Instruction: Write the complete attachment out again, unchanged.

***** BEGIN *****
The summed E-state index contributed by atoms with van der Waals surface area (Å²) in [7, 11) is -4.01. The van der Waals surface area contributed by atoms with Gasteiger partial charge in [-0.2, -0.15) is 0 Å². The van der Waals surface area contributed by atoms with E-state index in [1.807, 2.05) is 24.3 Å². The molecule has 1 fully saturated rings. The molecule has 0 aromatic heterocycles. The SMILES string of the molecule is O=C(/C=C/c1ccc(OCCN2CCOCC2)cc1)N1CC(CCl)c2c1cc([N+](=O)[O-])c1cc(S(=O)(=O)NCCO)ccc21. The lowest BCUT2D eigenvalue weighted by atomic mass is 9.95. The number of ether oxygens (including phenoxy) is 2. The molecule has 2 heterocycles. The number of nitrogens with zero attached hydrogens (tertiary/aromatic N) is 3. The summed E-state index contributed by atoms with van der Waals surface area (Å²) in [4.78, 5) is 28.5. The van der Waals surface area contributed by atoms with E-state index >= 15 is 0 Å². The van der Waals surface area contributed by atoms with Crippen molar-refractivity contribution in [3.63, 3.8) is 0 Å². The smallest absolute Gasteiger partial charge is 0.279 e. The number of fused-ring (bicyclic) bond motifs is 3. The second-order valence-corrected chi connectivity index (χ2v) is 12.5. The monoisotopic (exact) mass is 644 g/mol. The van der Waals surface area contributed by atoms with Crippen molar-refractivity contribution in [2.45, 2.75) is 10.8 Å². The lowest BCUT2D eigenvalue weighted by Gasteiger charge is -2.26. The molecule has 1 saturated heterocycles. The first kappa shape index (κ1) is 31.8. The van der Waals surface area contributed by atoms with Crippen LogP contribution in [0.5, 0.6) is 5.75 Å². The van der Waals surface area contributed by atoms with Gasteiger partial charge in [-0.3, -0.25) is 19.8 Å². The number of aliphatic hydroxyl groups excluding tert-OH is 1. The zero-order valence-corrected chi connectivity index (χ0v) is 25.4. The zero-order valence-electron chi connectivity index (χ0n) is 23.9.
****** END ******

The summed E-state index contributed by atoms with van der Waals surface area (Å²) in [7, 11) is -4.01. The van der Waals surface area contributed by atoms with Gasteiger partial charge in [-0.2, -0.15) is 0 Å². The van der Waals surface area contributed by atoms with E-state index in [1.807, 2.05) is 24.3 Å². The molecule has 1 fully saturated rings. The molecule has 0 aromatic heterocycles. The SMILES string of the molecule is O=C(/C=C/c1ccc(OCCN2CCOCC2)cc1)N1CC(CCl)c2c1cc([N+](=O)[O-])c1cc(S(=O)(=O)NCCO)ccc21. The lowest BCUT2D eigenvalue weighted by atomic mass is 9.95. The number of ether oxygens (including phenoxy) is 2. The molecule has 2 heterocycles. The number of nitrogens with zero attached hydrogens (tertiary/aromatic N) is 3. The summed E-state index contributed by atoms with van der Waals surface area (Å²) in [4.78, 5) is 28.5. The van der Waals surface area contributed by atoms with E-state index >= 15 is 0 Å². The van der Waals surface area contributed by atoms with Crippen molar-refractivity contribution in [3.63, 3.8) is 0 Å². The smallest absolute Gasteiger partial charge is 0.279 e. The number of fused-ring (bicyclic) bond motifs is 3. The second-order valence-corrected chi connectivity index (χ2v) is 12.5. The monoisotopic (exact) mass is 644 g/mol. The van der Waals surface area contributed by atoms with Crippen molar-refractivity contribution in [2.45, 2.75) is 10.8 Å². The lowest BCUT2D eigenvalue weighted by Gasteiger charge is -2.26. The molecule has 1 saturated heterocycles. The first kappa shape index (κ1) is 31.8. The van der Waals surface area contributed by atoms with Crippen LogP contribution in [0.5, 0.6) is 5.75 Å². The van der Waals surface area contributed by atoms with Gasteiger partial charge in [-0.3, -0.25) is 19.8 Å². The number of aliphatic hydroxyl groups excluding tert-OH is 1. The zero-order valence-corrected chi connectivity index (χ0v) is 25.4. The zero-order valence-electron chi connectivity index (χ0n) is 23.9.